From Sandro Magister:
The Catholic Church, the Jews, and the Holocaust
"I too am preparing to visit Israel..." The complete text of the pope's speech to members of the "Conference of Presidents of Major American Jewish Organizations", received at the Vatican on February 12, 2009
by Benedeict XVI
Dear friends, I am pleased to welcome all of you today, and I thank Rabbi Arthur Schneier and Mr Alan Solow for the greetings they have addressed to me on your behalf. I well recall the various occasions, during my visit to the United States last year, when I was able to meet some of you in Washington D.C. and New York. Rabbi Schneier, you graciously received me at Park East Synagogue just hours before your celebration of Pesah. Now, I am glad to have this opportunity to offer you hospitality here in my own home. Such meetings as this enable us to demonstrate our respect for one another. I want you to know that you are all most welcome here today in the house of Peter, the home of the Pope.
I look back with gratitude to the various opportunities I have had over many years to spend time in the company of my Jewish friends. My visits to your communities in Washington and New York, though brief, were experiences of fraternal esteem and sincere friendship.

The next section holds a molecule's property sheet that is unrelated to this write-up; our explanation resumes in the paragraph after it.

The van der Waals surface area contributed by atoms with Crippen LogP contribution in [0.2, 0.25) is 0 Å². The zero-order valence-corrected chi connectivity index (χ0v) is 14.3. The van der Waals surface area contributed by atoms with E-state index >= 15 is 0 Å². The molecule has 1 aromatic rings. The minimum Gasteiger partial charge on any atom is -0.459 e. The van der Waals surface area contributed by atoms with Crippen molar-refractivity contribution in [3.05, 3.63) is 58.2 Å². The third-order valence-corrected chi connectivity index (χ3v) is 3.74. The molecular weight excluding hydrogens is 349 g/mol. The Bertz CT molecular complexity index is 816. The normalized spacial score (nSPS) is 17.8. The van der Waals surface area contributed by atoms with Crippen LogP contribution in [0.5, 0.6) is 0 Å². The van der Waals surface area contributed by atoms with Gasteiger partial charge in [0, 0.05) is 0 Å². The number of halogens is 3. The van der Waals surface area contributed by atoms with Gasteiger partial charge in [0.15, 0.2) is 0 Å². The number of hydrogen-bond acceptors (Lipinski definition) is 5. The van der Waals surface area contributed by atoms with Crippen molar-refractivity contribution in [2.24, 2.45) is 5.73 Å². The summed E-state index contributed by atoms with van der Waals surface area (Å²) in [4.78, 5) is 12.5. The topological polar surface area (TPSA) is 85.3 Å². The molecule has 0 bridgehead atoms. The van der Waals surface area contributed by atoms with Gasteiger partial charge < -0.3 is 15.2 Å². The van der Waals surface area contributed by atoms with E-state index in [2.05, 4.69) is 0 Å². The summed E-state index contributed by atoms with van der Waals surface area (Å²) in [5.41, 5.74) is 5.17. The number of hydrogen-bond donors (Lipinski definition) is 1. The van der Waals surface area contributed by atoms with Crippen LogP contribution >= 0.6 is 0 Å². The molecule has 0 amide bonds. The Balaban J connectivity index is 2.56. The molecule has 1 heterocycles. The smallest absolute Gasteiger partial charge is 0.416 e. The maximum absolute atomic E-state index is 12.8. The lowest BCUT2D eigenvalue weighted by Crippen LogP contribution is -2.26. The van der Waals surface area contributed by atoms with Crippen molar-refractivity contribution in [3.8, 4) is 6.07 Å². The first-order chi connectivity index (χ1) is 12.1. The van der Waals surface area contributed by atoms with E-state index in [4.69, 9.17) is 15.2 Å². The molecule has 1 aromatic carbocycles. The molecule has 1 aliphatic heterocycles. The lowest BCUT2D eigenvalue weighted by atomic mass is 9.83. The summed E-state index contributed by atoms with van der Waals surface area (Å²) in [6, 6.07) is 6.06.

So too was my visit to the Synagogue in Cologne, the first such visit in my Pontificate. It was very moving for me to spend those moments with the Jewish community in the city I know so well, the city which was home to the earliest Jewish settlement in Germany, its roots reaching back to the time of the Roman Empire.
A year later, in May 2006, I visited the extermination camp at Auschwitz-Birkenau. What words can adequately convey that profoundly moving experience? As I walked through the entrance to that place of horror, the scene of such untold suffering, I meditated on the countless number of prisoners, so many of them Jews, who had trodden that same path into captivity at Auschwitz and in all the other prison camps. Those children of Abraham, grief-stricken and degraded, had little to sustain them beyond their faith in the God of their fathers, a faith that we Christians share with you, our brothers and sisters. How can we begin to grasp the enormity of what took place in those infamous prisons? The entire human race feels deep shame at the savage brutality shown to your people at that time. Allow me to recall what I said on that sombre occasion: "The rulers of the Third Reich wanted to crush the entire Jewish people, to cancel it from the register of the peoples of the earth. Thus the words of the Psalm, ‘We are being killed, accounted as sheep for the slaughter’, were fulfilled in a terrifying way."